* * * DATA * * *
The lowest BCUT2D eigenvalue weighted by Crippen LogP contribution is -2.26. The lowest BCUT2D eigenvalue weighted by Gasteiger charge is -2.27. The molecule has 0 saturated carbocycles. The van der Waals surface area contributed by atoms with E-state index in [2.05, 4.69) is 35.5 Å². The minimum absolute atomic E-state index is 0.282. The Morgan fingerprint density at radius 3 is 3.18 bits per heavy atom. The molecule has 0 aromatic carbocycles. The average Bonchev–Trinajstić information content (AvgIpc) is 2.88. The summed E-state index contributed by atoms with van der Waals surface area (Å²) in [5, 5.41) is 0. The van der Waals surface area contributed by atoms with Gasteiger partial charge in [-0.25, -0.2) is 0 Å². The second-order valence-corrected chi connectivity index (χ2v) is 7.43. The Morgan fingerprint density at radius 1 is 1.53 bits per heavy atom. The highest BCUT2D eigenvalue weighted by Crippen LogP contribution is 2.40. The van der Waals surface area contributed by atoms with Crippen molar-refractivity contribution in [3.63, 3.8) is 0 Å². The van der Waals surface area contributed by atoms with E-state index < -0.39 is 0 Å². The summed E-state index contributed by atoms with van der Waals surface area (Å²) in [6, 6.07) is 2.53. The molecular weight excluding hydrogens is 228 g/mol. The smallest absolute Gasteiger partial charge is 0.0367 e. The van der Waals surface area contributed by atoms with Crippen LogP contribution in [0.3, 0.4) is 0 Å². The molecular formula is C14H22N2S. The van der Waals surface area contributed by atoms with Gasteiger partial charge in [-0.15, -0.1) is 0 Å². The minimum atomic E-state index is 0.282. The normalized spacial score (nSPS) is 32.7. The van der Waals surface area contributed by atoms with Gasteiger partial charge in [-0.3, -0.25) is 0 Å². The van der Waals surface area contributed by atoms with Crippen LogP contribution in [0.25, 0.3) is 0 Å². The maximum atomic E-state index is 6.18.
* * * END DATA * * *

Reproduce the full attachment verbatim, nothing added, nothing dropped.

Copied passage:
The lowest BCUT2D eigenvalue weighted by Crippen LogP contribution is -2.26. The lowest BCUT2D eigenvalue weighted by Gasteiger charge is -2.27. The molecule has 0 saturated carbocycles. The van der Waals surface area contributed by atoms with E-state index in [2.05, 4.69) is 35.5 Å². The minimum absolute atomic E-state index is 0.282. The Morgan fingerprint density at radius 3 is 3.18 bits per heavy atom. The molecule has 0 aromatic carbocycles. The average Bonchev–Trinajstić information content (AvgIpc) is 2.88. The summed E-state index contributed by atoms with van der Waals surface area (Å²) in [5, 5.41) is 0. The van der Waals surface area contributed by atoms with Gasteiger partial charge in [-0.25, -0.2) is 0 Å². The second-order valence-corrected chi connectivity index (χ2v) is 7.43. The Morgan fingerprint density at radius 1 is 1.53 bits per heavy atom. The highest BCUT2D eigenvalue weighted by Crippen LogP contribution is 2.40. The van der Waals surface area contributed by atoms with Crippen molar-refractivity contribution in [3.63, 3.8) is 0 Å². The van der Waals surface area contributed by atoms with E-state index < -0.39 is 0 Å². The summed E-state index contributed by atoms with van der Waals surface area (Å²) in [6, 6.07) is 2.53. The molecular weight excluding hydrogens is 228 g/mol. The smallest absolute Gasteiger partial charge is 0.0367 e. The van der Waals surface area contributed by atoms with Crippen LogP contribution in [0.3, 0.4) is 0 Å². The molecular formula is C14H22N2S. The van der Waals surface area contributed by atoms with Gasteiger partial charge in [-0.15, -0.1) is 0 Å². The minimum atomic E-state index is 0.282. The normalized spacial score (nSPS) is 32.7. The van der Waals surface area contributed by atoms with Gasteiger partial charge in [-0.3, -0.25) is 0 Å². The van der Waals surface area contributed by atoms with Crippen LogP contribution in [0.25, 0.3) is 0 Å². The maximum atomic E-state index is 6.18.